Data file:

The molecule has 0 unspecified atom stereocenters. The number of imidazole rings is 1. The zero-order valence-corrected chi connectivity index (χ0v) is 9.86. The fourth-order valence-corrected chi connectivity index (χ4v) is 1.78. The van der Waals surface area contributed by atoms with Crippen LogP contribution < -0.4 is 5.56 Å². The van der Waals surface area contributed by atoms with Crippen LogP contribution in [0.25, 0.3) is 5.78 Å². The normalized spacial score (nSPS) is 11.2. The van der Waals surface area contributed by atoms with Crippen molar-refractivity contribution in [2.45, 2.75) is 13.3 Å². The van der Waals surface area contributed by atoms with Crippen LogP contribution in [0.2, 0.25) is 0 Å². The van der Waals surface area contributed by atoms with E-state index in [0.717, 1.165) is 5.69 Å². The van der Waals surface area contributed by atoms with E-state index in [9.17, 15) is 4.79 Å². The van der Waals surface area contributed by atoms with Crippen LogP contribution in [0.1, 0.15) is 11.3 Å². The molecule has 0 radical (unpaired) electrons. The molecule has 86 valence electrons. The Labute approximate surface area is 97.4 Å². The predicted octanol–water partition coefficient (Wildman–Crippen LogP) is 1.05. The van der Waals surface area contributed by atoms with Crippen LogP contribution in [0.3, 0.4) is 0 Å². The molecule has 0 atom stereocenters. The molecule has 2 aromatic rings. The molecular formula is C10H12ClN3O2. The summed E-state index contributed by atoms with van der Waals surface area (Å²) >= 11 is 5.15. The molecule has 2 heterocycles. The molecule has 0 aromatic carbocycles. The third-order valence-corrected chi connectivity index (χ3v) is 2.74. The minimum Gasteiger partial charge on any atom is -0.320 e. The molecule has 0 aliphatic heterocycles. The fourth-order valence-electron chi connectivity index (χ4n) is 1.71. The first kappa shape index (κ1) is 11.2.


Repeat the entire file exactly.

The molecule has 0 unspecified atom stereocenters. The number of imidazole rings is 1. The zero-order valence-corrected chi connectivity index (χ0v) is 9.86. The fourth-order valence-corrected chi connectivity index (χ4v) is 1.78. The van der Waals surface area contributed by atoms with Crippen LogP contribution < -0.4 is 5.56 Å². The van der Waals surface area contributed by atoms with Crippen LogP contribution in [0.25, 0.3) is 5.78 Å². The normalized spacial score (nSPS) is 11.2. The van der Waals surface area contributed by atoms with Crippen molar-refractivity contribution in [2.45, 2.75) is 13.3 Å². The van der Waals surface area contributed by atoms with Crippen LogP contribution in [0.2, 0.25) is 0 Å². The van der Waals surface area contributed by atoms with E-state index in [0.717, 1.165) is 5.69 Å². The van der Waals surface area contributed by atoms with E-state index in [9.17, 15) is 4.79 Å². The van der Waals surface area contributed by atoms with Crippen LogP contribution in [0.1, 0.15) is 11.3 Å². The molecule has 0 radical (unpaired) electrons. The molecule has 86 valence electrons. The Labute approximate surface area is 97.4 Å². The predicted octanol–water partition coefficient (Wildman–Crippen LogP) is 1.05. The van der Waals surface area contributed by atoms with Crippen LogP contribution in [0.3, 0.4) is 0 Å². The molecule has 0 atom stereocenters. The molecule has 2 aromatic rings. The molecular formula is C10H12ClN3O2. The summed E-state index contributed by atoms with van der Waals surface area (Å²) >= 11 is 5.15. The molecule has 2 heterocycles. The molecule has 0 aromatic carbocycles. The third-order valence-corrected chi connectivity index (χ3v) is 2.74. The minimum Gasteiger partial charge on any atom is -0.320 e. The molecule has 0 aliphatic heterocycles. The fourth-order valence-electron chi connectivity index (χ4n) is 1.71. The first kappa shape index (κ1) is 11.2.